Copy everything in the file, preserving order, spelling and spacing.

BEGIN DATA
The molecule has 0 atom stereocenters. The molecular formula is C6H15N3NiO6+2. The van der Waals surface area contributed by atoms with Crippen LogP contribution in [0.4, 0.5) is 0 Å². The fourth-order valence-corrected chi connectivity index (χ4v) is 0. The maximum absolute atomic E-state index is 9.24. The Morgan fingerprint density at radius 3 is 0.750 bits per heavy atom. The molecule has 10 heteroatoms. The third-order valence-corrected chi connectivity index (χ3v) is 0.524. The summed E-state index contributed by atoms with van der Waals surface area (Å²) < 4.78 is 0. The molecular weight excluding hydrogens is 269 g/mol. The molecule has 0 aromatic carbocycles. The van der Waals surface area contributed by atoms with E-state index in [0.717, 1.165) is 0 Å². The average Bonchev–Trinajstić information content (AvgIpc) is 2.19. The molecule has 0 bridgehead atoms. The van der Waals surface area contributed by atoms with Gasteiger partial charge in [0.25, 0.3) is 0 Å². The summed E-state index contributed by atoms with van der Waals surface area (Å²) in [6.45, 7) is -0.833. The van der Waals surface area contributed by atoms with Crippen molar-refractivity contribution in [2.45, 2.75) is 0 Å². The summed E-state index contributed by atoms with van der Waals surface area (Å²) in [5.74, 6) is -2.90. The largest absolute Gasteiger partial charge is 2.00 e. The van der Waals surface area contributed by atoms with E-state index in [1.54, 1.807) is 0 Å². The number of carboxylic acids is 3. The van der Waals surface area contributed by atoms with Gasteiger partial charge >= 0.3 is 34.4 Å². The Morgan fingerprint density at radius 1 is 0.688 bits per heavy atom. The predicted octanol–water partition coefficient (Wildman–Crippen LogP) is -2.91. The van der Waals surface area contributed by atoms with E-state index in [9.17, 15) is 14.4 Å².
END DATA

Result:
The molecule has 0 atom stereocenters. The molecular formula is C6H15N3NiO6+2. The van der Waals surface area contributed by atoms with Crippen LogP contribution in [0.4, 0.5) is 0 Å². The fourth-order valence-corrected chi connectivity index (χ4v) is 0. The maximum absolute atomic E-state index is 9.24. The Morgan fingerprint density at radius 3 is 0.750 bits per heavy atom. The molecule has 10 heteroatoms. The third-order valence-corrected chi connectivity index (χ3v) is 0.524. The summed E-state index contributed by atoms with van der Waals surface area (Å²) < 4.78 is 0. The molecular weight excluding hydrogens is 269 g/mol. The molecule has 0 aromatic carbocycles. The van der Waals surface area contributed by atoms with E-state index in [0.717, 1.165) is 0 Å². The average Bonchev–Trinajstić information content (AvgIpc) is 2.19. The molecule has 0 bridgehead atoms. The van der Waals surface area contributed by atoms with Gasteiger partial charge in [0.25, 0.3) is 0 Å². The summed E-state index contributed by atoms with van der Waals surface area (Å²) in [6.45, 7) is -0.833. The van der Waals surface area contributed by atoms with Crippen molar-refractivity contribution in [2.45, 2.75) is 0 Å². The summed E-state index contributed by atoms with van der Waals surface area (Å²) in [5.74, 6) is -2.90. The largest absolute Gasteiger partial charge is 2.00 e. The van der Waals surface area contributed by atoms with E-state index in [1.54, 1.807) is 0 Å². The number of carboxylic acids is 3. The van der Waals surface area contributed by atoms with Gasteiger partial charge >= 0.3 is 34.4 Å². The Morgan fingerprint density at radius 1 is 0.688 bits per heavy atom. The predicted octanol–water partition coefficient (Wildman–Crippen LogP) is -2.91. The van der Waals surface area contributed by atoms with E-state index in [9.17, 15) is 14.4 Å².